Luckily for American Congresspeople, the majority of the American public has neither read the Constitution or Bill of Rights, nor has been asked to think hard about those documents -- we can thank the public education that the Dept. of Education tries to manage -- and the 20% or so who might have given them more than a passing thought tend neither to abide by those documents nor care about their intent. Combined with incentives to ignore the meaning of the highest law of the land, Congresspeople thus trample the documents they are supposed to uphold...
  • Re:In other words (Score:5, Interesting)

    by jmauro (32523) on Tuesday February 19, 2008 @08:35PM (#22482792)
    Nope, the pot stamp laws are still on the books and enforced in many states. It's easier to prosecute someone for tax evasion then pot dealing so they're kept around. The drug scheduling was developed to harminoze and simplify the laws on the books at the time of passage, not due to any overturned laws by the Supreme court.
  • by sigmabody (1099541) on Tuesday February 19, 2008 @08:37PM (#22482820)
    There's a pretty simple way out of the catch, although it would be hard to do and potentially open pandora's box: have Congress pass a law which allows legal challenges to the Constitutionality of laws and actions without having to show actual damages. The only reason it's a problem now is because of the technicalities of the laws, which could easily be remedied.

    On the other hand, good luck in getting Congress to do something as blatantly beneficial for the country as that...
  • by Chris Burke (6130) on Tuesday February 19, 2008 @08:53PM (#22482974) Homepage
    So why again does Bush and Cheney want the price of oil to rise? Last time I checked they no longer own any oil assets and would not personally profit for a rise or fall in oil...

    Last I checked they still have plenty of friends in the oil industry, and may want extremely cushy and well paying jobs in a ridiculously profitable industry after they're done running the country. Of course Cheney's Halliburton stock option sales all go to charity, so there's no direct personal conflict of interest. Thus there's no motivation whatsoever and all those no-bid contracts were perfectly fair? Yeah right, making huge bank for all their oil and defense contractor friends is a huge motivation, and one they themselves will ultimately reap the benefit from.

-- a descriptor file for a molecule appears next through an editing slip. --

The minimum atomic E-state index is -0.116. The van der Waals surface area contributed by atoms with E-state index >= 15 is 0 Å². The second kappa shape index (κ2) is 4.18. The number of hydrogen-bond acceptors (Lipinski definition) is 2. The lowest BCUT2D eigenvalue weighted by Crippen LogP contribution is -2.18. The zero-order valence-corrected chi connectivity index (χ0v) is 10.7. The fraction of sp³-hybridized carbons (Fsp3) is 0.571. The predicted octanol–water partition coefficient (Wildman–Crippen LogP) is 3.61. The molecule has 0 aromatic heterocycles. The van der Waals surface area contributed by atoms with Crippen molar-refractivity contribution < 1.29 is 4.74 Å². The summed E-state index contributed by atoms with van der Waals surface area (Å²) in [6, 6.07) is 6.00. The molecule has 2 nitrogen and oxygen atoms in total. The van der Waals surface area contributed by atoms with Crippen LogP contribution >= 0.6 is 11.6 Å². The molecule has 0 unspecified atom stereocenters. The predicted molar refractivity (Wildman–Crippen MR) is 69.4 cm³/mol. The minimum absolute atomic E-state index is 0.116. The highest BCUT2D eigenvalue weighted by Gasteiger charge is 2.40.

How much you want to bet Cheney ends up back on the Board of Directors for any number of companies who directly profited from the war in Iraq?


    Also, the Oil futures market is much larger than anything going on in Iraq. Oil is rising not because of anything Bush or Cheney or the US is doing, but rather because you have over 2 billion people slowing rising in the middle class in Asia.


    Uh yeah I'm pretty sure "Middle East insecurity" has a major impact on the futures market, what with the whole thing being speculation on the future (both near and long term) supply, and Middle East sources still being a huge portion of that supply. Prices jumped hugely after 9/11, again after the invasion of Iraq. Yes there has been an otherwise oscillating but upward trend due to general increasing consumption and lessening of reserves, and yes the market is much larger than just Iraq. To conclude that therefore nothing Bush or Cheney has done has affected the price of oil is completely illogical.
  • by servognome (738846) on Tuesday February 19, 2008 @09:03PM (#22483062)

    Oh and by the way, the statute which the Court ruled in Marbury v Madison to be Unconstitutional was one which increased the Court's power. It's kind of hard to call this a power grab when the executed their Constitutional power to judge a case under the law in order to reject an Unconstitutional increase in power.
    Like most other power grabs, it was done in an covert manner. By rejecting the law, the Court appointed itself ultimate arbitor of Constitutionality which is not an expressly enumerated power. It's just like the Interstate Commerce Clause and "take care that the laws be faithfully executed," powergrabs by the legislative & executive branches, not specifically stated but arguably in keeping with the spirit of the Constitution.

    In other words this is a case of the Judicial Branch abusing their powers by under-utilizing them, resulting in an increase in power of the other two branches.
    No it decreased the power of the other two branches, because they can only act with the approval of the Judicial Branch - not striking down a law is a tacit approval. To play devil's advocate - why can't the President serve as an arbitor of Constitutionality by rejecting the execution of a law?
  • by moderatorrater (1095745) on Tuesday February 19, 2008 @09:14PM (#22483170)
    Voice recognition software coupled with intelligent filtering can easily bring that number down to 1% or lower. Besides, the USSR did a pretty good chance of spying on everyone all the time. Set up a website where people can download snippets of audio and flag it as suspected terrorist; if it is, they get $40! Make it so that too many false positives disqualifies them in the future, do some redundancy, and you've got yourself a system where you can easily get 10% of the population involved in spying on each other.

    Isn't technology great?
  • by susano_otter (123650) on Tuesday February 19, 2008 @10:40PM (#22483794) Homepage